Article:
The son of a Tory donor who hosted Boris Johnson’s wedding party was handed an £11.2million UK Government grant to build hydrogen buses.

Jo Bamford’s Wrightbus was given the cash to pioneer the “green” fuel cell vehicles in March 2021.

He is the son of JCB founder Lord Bamford, who hosted Johnson’s lavish wedding party on his grand Cotswolds estate. The then-Prime Minister and his wife Carrie partied with family and friends at 18th-century Daylesford House after officially tying the knot in 2021 during the coronavirus pandemic.

Hmm. There are hydrogen fuel cell buses on trial now – but they aren’t made by Wrightbus.

Is this another waste of public money on a Tory crony?

Source: Son of Tory donor who hosted Boris Johnson’s wedding party given £11.2m Government cash – Daily Record


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Covid inquiry: is government bid to blackmail Boris Johnson over evidence a bust?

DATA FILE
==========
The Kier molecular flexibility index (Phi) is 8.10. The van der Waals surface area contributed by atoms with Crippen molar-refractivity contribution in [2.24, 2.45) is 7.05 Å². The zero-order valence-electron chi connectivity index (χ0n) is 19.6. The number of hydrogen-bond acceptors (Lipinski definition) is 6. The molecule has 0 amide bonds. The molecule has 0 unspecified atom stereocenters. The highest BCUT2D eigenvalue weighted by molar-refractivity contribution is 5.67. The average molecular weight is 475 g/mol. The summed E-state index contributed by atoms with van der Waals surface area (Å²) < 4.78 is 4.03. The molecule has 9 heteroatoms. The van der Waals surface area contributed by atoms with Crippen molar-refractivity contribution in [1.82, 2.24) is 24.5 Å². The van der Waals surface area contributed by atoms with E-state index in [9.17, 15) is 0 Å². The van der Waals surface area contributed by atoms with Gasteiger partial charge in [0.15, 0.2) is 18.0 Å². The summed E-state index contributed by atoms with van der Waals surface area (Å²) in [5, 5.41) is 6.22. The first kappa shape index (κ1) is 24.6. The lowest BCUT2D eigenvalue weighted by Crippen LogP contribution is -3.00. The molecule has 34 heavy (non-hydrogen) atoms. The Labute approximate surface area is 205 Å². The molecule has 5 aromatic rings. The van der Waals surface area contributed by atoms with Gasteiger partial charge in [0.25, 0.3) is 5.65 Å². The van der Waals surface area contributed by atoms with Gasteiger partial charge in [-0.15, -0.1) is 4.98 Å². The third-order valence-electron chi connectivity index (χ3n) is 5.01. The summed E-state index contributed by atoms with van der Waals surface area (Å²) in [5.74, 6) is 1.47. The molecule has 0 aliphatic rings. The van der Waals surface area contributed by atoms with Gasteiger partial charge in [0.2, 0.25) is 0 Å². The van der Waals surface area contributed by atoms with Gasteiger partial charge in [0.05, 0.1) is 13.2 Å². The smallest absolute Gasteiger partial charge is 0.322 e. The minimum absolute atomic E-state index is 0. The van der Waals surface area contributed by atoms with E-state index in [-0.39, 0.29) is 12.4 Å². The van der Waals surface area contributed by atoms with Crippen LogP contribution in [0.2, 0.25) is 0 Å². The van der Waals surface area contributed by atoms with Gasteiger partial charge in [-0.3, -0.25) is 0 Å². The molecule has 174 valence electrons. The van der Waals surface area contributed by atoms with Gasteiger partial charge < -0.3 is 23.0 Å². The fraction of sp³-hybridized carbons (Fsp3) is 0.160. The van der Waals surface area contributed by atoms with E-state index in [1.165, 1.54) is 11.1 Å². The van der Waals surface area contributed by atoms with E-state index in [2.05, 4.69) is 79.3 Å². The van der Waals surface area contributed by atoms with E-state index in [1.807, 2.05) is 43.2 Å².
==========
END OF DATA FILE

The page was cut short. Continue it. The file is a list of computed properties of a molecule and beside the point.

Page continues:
Disinformation: apparently, during the Covid crisis, Boris Johnson’s government set up a unit to remove posts about vaccines and lockdown that were perceived as harmful to the government’s position. Considering that most of us perceived the government to be lying, was any accurate information allowed to circulate at all?

This Cabinet Office blackmail attempt might be a bit late:

This Writer’s understanding is that Boris Johnson has already handed all his WhatsApp messages from April 2021 to February 24, 2022 over to the Covid inquiry. He gave his diaries and notebooks to the Cabinet Office and has requested that they be given back, so he can pass them on as well.

So this blackmail attempt by government lawyers might be a bit late.